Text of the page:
Tax On Yoga Pants May Not Be A Tax On Wellness

WASHINGTON — Despite opposition from operators of health clubs and personal trainers, the D.C. Council approved a plan on Tuesday that would extend the city’s sale tax to gym memberships, dance and yoga classes and personal training. Hours later, the D.C. mayor’s office spoke out against the tax, citing the District’s “serious problem with obesity.” Pedro Ribeiro, a spokesman for Mayor Vincent Gray, says “every option remains on the table,” and the mayor has not yet decided whether he’ll sign the bill. Supporters of the plan, including Councilwoman Mary Cheh, point out that the tax is part of a restructuring plan intended to broaden the tax base and lower residents’ tax rates. Cheh bridled at opponents branding the tax a “yoga tax” or a “wellness tax.” “We apply a sales tax to your yoga mat is that a yoga tax? We apply the sales tax to your running shoes, my running shoes, and other sporting equipment, is that a tax of wellness?” Cheh argued. Tax opponents believe the tax will add $60 to $80 a year to fitness club memberships in the city.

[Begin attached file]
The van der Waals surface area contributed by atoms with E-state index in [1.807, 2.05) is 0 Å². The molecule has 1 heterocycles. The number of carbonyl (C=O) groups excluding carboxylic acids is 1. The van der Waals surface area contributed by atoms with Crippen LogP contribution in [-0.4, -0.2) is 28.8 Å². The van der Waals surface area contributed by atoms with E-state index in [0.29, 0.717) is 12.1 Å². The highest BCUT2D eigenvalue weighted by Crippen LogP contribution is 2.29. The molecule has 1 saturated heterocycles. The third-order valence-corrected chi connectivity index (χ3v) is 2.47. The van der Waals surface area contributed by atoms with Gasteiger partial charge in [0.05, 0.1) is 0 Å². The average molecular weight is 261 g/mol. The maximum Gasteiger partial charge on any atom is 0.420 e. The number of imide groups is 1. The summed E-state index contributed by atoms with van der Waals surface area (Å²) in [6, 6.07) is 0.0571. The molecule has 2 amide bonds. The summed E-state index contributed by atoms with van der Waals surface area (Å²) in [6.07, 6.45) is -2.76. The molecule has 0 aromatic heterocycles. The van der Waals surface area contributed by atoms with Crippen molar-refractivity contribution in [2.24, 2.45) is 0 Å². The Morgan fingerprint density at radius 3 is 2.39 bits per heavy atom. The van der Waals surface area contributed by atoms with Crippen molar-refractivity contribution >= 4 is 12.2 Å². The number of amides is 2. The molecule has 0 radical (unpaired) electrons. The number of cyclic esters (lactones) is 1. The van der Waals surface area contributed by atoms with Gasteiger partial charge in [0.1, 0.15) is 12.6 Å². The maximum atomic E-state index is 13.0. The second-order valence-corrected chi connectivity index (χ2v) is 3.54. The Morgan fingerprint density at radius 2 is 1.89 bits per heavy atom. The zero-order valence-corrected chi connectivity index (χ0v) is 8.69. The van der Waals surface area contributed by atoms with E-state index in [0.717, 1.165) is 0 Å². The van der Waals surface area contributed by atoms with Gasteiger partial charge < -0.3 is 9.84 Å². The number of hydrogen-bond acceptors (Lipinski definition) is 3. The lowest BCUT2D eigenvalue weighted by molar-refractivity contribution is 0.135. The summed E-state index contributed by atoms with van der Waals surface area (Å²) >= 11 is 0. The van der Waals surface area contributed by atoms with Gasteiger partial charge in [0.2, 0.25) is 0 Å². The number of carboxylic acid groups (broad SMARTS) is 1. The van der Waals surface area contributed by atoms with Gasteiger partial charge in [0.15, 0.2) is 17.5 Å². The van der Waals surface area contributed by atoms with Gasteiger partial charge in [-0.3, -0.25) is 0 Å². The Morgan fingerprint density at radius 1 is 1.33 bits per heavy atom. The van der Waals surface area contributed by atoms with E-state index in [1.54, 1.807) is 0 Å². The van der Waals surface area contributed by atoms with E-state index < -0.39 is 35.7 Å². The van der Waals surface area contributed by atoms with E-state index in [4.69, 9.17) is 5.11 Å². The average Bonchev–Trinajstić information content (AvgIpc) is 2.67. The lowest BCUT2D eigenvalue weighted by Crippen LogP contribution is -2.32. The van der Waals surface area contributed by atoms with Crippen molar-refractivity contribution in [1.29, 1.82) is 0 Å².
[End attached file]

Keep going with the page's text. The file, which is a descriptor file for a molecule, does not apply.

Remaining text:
Tax on yoga pants may not be a tax on wellness.






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